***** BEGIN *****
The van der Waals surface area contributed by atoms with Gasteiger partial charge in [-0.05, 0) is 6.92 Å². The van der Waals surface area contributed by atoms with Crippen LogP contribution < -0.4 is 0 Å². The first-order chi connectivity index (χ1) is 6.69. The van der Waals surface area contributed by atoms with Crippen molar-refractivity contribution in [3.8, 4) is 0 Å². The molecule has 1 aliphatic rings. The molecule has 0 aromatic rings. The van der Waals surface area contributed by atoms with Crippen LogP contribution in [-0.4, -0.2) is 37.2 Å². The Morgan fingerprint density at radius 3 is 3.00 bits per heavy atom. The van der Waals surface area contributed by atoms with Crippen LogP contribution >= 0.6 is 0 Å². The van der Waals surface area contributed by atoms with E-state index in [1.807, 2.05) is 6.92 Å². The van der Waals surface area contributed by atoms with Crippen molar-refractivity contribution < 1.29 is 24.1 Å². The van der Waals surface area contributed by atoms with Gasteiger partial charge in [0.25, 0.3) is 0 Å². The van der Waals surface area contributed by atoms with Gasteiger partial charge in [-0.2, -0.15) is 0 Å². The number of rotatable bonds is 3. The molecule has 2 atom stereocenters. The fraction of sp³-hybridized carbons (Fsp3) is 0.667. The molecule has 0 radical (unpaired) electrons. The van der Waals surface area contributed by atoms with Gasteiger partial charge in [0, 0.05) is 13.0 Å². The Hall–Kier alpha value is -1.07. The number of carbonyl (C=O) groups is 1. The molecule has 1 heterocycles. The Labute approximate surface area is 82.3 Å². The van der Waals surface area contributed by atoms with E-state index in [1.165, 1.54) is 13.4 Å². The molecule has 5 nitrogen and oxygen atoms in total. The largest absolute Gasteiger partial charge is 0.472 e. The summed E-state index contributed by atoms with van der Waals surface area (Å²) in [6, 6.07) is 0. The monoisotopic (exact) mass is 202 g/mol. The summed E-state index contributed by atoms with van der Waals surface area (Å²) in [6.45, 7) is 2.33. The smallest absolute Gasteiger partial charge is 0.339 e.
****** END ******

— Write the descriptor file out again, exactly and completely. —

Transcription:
The van der Waals surface area contributed by atoms with Gasteiger partial charge in [-0.05, 0) is 6.92 Å². The van der Waals surface area contributed by atoms with Crippen LogP contribution < -0.4 is 0 Å². The first-order chi connectivity index (χ1) is 6.69. The van der Waals surface area contributed by atoms with Crippen molar-refractivity contribution in [3.8, 4) is 0 Å². The molecule has 1 aliphatic rings. The molecule has 0 aromatic rings. The van der Waals surface area contributed by atoms with Crippen LogP contribution in [-0.4, -0.2) is 37.2 Å². The Morgan fingerprint density at radius 3 is 3.00 bits per heavy atom. The van der Waals surface area contributed by atoms with Crippen LogP contribution >= 0.6 is 0 Å². The van der Waals surface area contributed by atoms with E-state index in [1.807, 2.05) is 6.92 Å². The van der Waals surface area contributed by atoms with Crippen molar-refractivity contribution < 1.29 is 24.1 Å². The van der Waals surface area contributed by atoms with Gasteiger partial charge in [0.25, 0.3) is 0 Å². The van der Waals surface area contributed by atoms with Gasteiger partial charge in [-0.2, -0.15) is 0 Å². The number of rotatable bonds is 3. The molecule has 2 atom stereocenters. The fraction of sp³-hybridized carbons (Fsp3) is 0.667. The molecule has 0 radical (unpaired) electrons. The van der Waals surface area contributed by atoms with Gasteiger partial charge in [0, 0.05) is 13.0 Å². The Hall–Kier alpha value is -1.07. The number of carbonyl (C=O) groups is 1. The molecule has 1 heterocycles. The Labute approximate surface area is 82.3 Å². The van der Waals surface area contributed by atoms with E-state index in [1.165, 1.54) is 13.4 Å². The molecule has 5 nitrogen and oxygen atoms in total. The largest absolute Gasteiger partial charge is 0.472 e. The summed E-state index contributed by atoms with van der Waals surface area (Å²) in [6, 6.07) is 0. The monoisotopic (exact) mass is 202 g/mol. The summed E-state index contributed by atoms with van der Waals surface area (Å²) in [6.45, 7) is 2.33. The smallest absolute Gasteiger partial charge is 0.339 e.